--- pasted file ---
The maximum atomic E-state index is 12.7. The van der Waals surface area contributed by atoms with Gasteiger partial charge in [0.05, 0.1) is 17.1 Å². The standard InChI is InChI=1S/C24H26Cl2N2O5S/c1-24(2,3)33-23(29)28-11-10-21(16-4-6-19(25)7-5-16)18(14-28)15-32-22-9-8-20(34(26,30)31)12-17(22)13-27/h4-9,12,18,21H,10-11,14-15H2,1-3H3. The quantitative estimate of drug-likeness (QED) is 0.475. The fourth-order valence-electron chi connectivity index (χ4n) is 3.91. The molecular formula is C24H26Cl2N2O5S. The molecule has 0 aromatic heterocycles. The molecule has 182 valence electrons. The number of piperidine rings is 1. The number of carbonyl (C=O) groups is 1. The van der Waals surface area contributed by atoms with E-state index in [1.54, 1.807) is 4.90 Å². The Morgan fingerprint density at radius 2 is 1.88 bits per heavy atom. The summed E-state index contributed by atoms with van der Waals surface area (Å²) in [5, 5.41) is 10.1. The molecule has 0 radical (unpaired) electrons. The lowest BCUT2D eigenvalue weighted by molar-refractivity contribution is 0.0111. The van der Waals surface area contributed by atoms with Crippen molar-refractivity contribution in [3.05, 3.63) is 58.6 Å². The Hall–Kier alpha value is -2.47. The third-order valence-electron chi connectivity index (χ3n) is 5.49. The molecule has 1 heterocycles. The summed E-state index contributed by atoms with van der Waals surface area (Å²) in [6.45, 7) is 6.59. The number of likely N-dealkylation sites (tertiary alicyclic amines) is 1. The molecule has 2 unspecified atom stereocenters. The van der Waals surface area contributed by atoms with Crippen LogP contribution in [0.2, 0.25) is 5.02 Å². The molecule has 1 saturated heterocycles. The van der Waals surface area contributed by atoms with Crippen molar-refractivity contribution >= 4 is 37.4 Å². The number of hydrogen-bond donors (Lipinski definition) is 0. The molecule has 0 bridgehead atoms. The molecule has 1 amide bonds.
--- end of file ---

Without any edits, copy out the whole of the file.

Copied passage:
The maximum atomic E-state index is 12.7. The van der Waals surface area contributed by atoms with Gasteiger partial charge in [0.05, 0.1) is 17.1 Å². The standard InChI is InChI=1S/C24H26Cl2N2O5S/c1-24(2,3)33-23(29)28-11-10-21(16-4-6-19(25)7-5-16)18(14-28)15-32-22-9-8-20(34(26,30)31)12-17(22)13-27/h4-9,12,18,21H,10-11,14-15H2,1-3H3. The quantitative estimate of drug-likeness (QED) is 0.475. The fourth-order valence-electron chi connectivity index (χ4n) is 3.91. The molecular formula is C24H26Cl2N2O5S. The molecule has 0 aromatic heterocycles. The molecule has 182 valence electrons. The number of piperidine rings is 1. The number of carbonyl (C=O) groups is 1. The van der Waals surface area contributed by atoms with E-state index in [1.54, 1.807) is 4.90 Å². The Morgan fingerprint density at radius 2 is 1.88 bits per heavy atom. The summed E-state index contributed by atoms with van der Waals surface area (Å²) in [5, 5.41) is 10.1. The molecule has 0 radical (unpaired) electrons. The lowest BCUT2D eigenvalue weighted by molar-refractivity contribution is 0.0111. The van der Waals surface area contributed by atoms with Crippen molar-refractivity contribution in [3.05, 3.63) is 58.6 Å². The Hall–Kier alpha value is -2.47. The third-order valence-electron chi connectivity index (χ3n) is 5.49. The molecule has 1 heterocycles. The summed E-state index contributed by atoms with van der Waals surface area (Å²) in [6.45, 7) is 6.59. The number of likely N-dealkylation sites (tertiary alicyclic amines) is 1. The molecule has 2 unspecified atom stereocenters. The van der Waals surface area contributed by atoms with Crippen LogP contribution in [0.2, 0.25) is 5.02 Å². The molecule has 1 saturated heterocycles. The van der Waals surface area contributed by atoms with Crippen molar-refractivity contribution >= 4 is 37.4 Å². The number of hydrogen-bond donors (Lipinski definition) is 0. The molecule has 0 bridgehead atoms. The molecule has 1 amide bonds.